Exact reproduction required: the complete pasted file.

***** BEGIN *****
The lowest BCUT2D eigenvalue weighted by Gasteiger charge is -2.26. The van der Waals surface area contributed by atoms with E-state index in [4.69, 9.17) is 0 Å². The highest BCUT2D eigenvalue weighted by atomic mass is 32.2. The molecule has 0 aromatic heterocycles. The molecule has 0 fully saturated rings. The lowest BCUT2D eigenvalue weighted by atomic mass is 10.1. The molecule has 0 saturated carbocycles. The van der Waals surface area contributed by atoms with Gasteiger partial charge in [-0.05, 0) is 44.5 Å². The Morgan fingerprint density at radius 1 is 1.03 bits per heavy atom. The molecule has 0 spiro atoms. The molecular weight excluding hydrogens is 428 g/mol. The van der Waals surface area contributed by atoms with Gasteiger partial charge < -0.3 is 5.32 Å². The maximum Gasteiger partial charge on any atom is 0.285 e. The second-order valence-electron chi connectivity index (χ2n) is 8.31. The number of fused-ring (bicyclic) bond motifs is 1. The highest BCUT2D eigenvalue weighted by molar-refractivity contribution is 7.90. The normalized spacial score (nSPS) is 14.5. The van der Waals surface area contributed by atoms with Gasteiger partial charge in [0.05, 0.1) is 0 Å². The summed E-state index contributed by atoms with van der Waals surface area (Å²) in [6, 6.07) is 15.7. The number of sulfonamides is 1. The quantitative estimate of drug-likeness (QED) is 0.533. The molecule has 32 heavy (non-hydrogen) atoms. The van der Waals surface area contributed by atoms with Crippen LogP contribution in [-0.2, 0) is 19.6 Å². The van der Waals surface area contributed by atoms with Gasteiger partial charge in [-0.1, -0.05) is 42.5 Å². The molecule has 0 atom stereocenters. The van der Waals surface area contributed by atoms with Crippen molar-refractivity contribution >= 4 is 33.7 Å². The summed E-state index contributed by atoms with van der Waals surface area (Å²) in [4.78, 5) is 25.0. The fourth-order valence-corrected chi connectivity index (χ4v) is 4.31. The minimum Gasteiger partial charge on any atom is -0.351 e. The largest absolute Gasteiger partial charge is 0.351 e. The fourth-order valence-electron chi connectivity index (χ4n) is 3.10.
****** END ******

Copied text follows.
The lowest BCUT2D eigenvalue weighted by Gasteiger charge is -2.26. The van der Waals surface area contributed by atoms with E-state index in [4.69, 9.17) is 0 Å². The highest BCUT2D eigenvalue weighted by atomic mass is 32.2. The molecule has 0 aromatic heterocycles. The molecule has 0 fully saturated rings. The lowest BCUT2D eigenvalue weighted by atomic mass is 10.1. The molecule has 0 saturated carbocycles. The van der Waals surface area contributed by atoms with Gasteiger partial charge in [-0.05, 0) is 44.5 Å². The Morgan fingerprint density at radius 1 is 1.03 bits per heavy atom. The molecule has 0 spiro atoms. The molecular weight excluding hydrogens is 428 g/mol. The van der Waals surface area contributed by atoms with Gasteiger partial charge < -0.3 is 5.32 Å². The maximum Gasteiger partial charge on any atom is 0.285 e. The second-order valence-electron chi connectivity index (χ2n) is 8.31. The number of fused-ring (bicyclic) bond motifs is 1. The highest BCUT2D eigenvalue weighted by molar-refractivity contribution is 7.90. The normalized spacial score (nSPS) is 14.5. The van der Waals surface area contributed by atoms with Gasteiger partial charge in [0.05, 0.1) is 0 Å². The summed E-state index contributed by atoms with van der Waals surface area (Å²) in [6, 6.07) is 15.7. The number of sulfonamides is 1. The quantitative estimate of drug-likeness (QED) is 0.533. The molecule has 32 heavy (non-hydrogen) atoms. The van der Waals surface area contributed by atoms with Crippen LogP contribution in [-0.2, 0) is 19.6 Å². The van der Waals surface area contributed by atoms with Gasteiger partial charge in [-0.1, -0.05) is 42.5 Å². The molecule has 0 atom stereocenters. The van der Waals surface area contributed by atoms with Crippen molar-refractivity contribution >= 4 is 33.7 Å². The summed E-state index contributed by atoms with van der Waals surface area (Å²) in [4.78, 5) is 25.0. The fourth-order valence-corrected chi connectivity index (χ4v) is 4.31. The minimum Gasteiger partial charge on any atom is -0.351 e. The largest absolute Gasteiger partial charge is 0.351 e. The fourth-order valence-electron chi connectivity index (χ4n) is 3.10.